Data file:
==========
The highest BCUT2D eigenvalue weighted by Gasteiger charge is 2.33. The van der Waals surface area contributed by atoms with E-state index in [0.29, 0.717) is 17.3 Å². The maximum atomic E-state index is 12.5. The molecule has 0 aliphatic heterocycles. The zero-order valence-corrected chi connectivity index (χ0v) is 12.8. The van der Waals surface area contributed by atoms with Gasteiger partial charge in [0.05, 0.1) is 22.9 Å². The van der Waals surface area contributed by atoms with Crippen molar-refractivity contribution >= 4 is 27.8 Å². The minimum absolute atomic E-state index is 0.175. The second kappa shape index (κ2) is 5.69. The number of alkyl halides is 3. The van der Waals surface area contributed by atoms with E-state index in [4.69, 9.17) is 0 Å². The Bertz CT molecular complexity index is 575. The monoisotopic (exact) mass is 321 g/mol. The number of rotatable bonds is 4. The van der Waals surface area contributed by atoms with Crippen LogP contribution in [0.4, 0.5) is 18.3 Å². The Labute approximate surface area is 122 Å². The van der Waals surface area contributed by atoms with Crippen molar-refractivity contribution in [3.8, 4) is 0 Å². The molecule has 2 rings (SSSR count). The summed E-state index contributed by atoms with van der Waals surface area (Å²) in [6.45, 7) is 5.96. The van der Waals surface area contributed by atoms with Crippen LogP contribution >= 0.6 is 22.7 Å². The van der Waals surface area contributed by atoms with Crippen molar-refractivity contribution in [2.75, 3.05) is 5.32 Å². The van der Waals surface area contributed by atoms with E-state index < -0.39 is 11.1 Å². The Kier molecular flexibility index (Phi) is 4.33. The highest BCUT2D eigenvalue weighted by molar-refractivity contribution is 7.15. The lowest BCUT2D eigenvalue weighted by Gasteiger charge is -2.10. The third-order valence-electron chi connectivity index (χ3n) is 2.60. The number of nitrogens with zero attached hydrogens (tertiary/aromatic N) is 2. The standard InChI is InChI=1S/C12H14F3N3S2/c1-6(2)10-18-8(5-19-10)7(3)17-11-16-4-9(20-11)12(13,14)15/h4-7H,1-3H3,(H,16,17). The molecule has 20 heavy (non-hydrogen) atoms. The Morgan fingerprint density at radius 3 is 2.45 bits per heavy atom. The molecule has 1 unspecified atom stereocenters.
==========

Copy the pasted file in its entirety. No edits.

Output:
The highest BCUT2D eigenvalue weighted by Gasteiger charge is 2.33. The van der Waals surface area contributed by atoms with E-state index in [0.29, 0.717) is 17.3 Å². The maximum atomic E-state index is 12.5. The molecule has 0 aliphatic heterocycles. The zero-order valence-corrected chi connectivity index (χ0v) is 12.8. The van der Waals surface area contributed by atoms with Gasteiger partial charge in [0.05, 0.1) is 22.9 Å². The van der Waals surface area contributed by atoms with Crippen molar-refractivity contribution >= 4 is 27.8 Å². The minimum absolute atomic E-state index is 0.175. The second kappa shape index (κ2) is 5.69. The number of alkyl halides is 3. The van der Waals surface area contributed by atoms with E-state index in [4.69, 9.17) is 0 Å². The Bertz CT molecular complexity index is 575. The monoisotopic (exact) mass is 321 g/mol. The number of rotatable bonds is 4. The van der Waals surface area contributed by atoms with Crippen LogP contribution in [0.4, 0.5) is 18.3 Å². The Labute approximate surface area is 122 Å². The van der Waals surface area contributed by atoms with Crippen molar-refractivity contribution in [3.8, 4) is 0 Å². The molecule has 2 rings (SSSR count). The summed E-state index contributed by atoms with van der Waals surface area (Å²) in [6.45, 7) is 5.96. The van der Waals surface area contributed by atoms with Crippen LogP contribution >= 0.6 is 22.7 Å². The van der Waals surface area contributed by atoms with Crippen molar-refractivity contribution in [2.75, 3.05) is 5.32 Å². The van der Waals surface area contributed by atoms with E-state index < -0.39 is 11.1 Å². The Kier molecular flexibility index (Phi) is 4.33. The highest BCUT2D eigenvalue weighted by molar-refractivity contribution is 7.15. The lowest BCUT2D eigenvalue weighted by Gasteiger charge is -2.10. The third-order valence-electron chi connectivity index (χ3n) is 2.60. The number of nitrogens with zero attached hydrogens (tertiary/aromatic N) is 2. The standard InChI is InChI=1S/C12H14F3N3S2/c1-6(2)10-18-8(5-19-10)7(3)17-11-16-4-9(20-11)12(13,14)15/h4-7H,1-3H3,(H,16,17). The molecule has 20 heavy (non-hydrogen) atoms. The Morgan fingerprint density at radius 3 is 2.45 bits per heavy atom. The molecule has 1 unspecified atom stereocenters.